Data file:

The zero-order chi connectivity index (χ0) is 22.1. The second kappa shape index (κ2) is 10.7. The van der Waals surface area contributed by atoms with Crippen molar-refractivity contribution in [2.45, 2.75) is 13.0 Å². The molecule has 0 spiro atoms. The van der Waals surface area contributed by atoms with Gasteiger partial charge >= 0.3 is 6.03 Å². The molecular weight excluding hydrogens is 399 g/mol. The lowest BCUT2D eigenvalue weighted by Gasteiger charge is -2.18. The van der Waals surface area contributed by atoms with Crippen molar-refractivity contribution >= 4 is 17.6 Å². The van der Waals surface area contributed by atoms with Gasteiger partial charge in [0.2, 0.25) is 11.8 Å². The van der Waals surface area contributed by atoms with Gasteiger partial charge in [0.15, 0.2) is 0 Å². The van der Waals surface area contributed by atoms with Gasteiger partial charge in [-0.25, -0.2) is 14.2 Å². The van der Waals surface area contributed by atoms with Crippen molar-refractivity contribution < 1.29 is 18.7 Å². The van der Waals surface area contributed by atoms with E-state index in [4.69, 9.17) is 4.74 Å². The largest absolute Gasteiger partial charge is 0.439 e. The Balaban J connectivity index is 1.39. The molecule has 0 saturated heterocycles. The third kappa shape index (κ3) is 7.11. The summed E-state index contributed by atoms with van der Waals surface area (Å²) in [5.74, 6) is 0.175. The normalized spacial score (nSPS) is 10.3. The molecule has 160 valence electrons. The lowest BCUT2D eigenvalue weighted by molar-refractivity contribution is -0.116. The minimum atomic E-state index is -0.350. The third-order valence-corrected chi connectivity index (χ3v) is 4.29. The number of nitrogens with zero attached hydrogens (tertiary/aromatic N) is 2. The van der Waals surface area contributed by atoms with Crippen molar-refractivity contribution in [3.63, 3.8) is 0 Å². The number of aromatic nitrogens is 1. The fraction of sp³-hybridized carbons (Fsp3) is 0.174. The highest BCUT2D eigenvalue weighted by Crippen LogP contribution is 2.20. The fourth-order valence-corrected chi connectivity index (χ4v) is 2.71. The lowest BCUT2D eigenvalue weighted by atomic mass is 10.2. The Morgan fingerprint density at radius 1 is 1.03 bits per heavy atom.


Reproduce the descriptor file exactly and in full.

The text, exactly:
The zero-order chi connectivity index (χ0) is 22.1. The second kappa shape index (κ2) is 10.7. The van der Waals surface area contributed by atoms with Crippen molar-refractivity contribution in [2.45, 2.75) is 13.0 Å². The molecule has 0 spiro atoms. The van der Waals surface area contributed by atoms with Gasteiger partial charge >= 0.3 is 6.03 Å². The molecular weight excluding hydrogens is 399 g/mol. The lowest BCUT2D eigenvalue weighted by Gasteiger charge is -2.18. The van der Waals surface area contributed by atoms with Crippen molar-refractivity contribution >= 4 is 17.6 Å². The van der Waals surface area contributed by atoms with Gasteiger partial charge in [0.2, 0.25) is 11.8 Å². The van der Waals surface area contributed by atoms with Gasteiger partial charge in [0.15, 0.2) is 0 Å². The van der Waals surface area contributed by atoms with Gasteiger partial charge in [-0.25, -0.2) is 14.2 Å². The van der Waals surface area contributed by atoms with Crippen molar-refractivity contribution < 1.29 is 18.7 Å². The van der Waals surface area contributed by atoms with E-state index in [4.69, 9.17) is 4.74 Å². The largest absolute Gasteiger partial charge is 0.439 e. The Balaban J connectivity index is 1.39. The molecule has 0 saturated heterocycles. The third kappa shape index (κ3) is 7.11. The summed E-state index contributed by atoms with van der Waals surface area (Å²) in [5.74, 6) is 0.175. The normalized spacial score (nSPS) is 10.3. The molecule has 160 valence electrons. The lowest BCUT2D eigenvalue weighted by molar-refractivity contribution is -0.116. The minimum atomic E-state index is -0.350. The third-order valence-corrected chi connectivity index (χ3v) is 4.29. The number of nitrogens with zero attached hydrogens (tertiary/aromatic N) is 2. The van der Waals surface area contributed by atoms with Crippen molar-refractivity contribution in [3.63, 3.8) is 0 Å². The number of aromatic nitrogens is 1. The fraction of sp³-hybridized carbons (Fsp3) is 0.174. The highest BCUT2D eigenvalue weighted by Crippen LogP contribution is 2.20. The fourth-order valence-corrected chi connectivity index (χ4v) is 2.71. The lowest BCUT2D eigenvalue weighted by atomic mass is 10.2. The Morgan fingerprint density at radius 1 is 1.03 bits per heavy atom.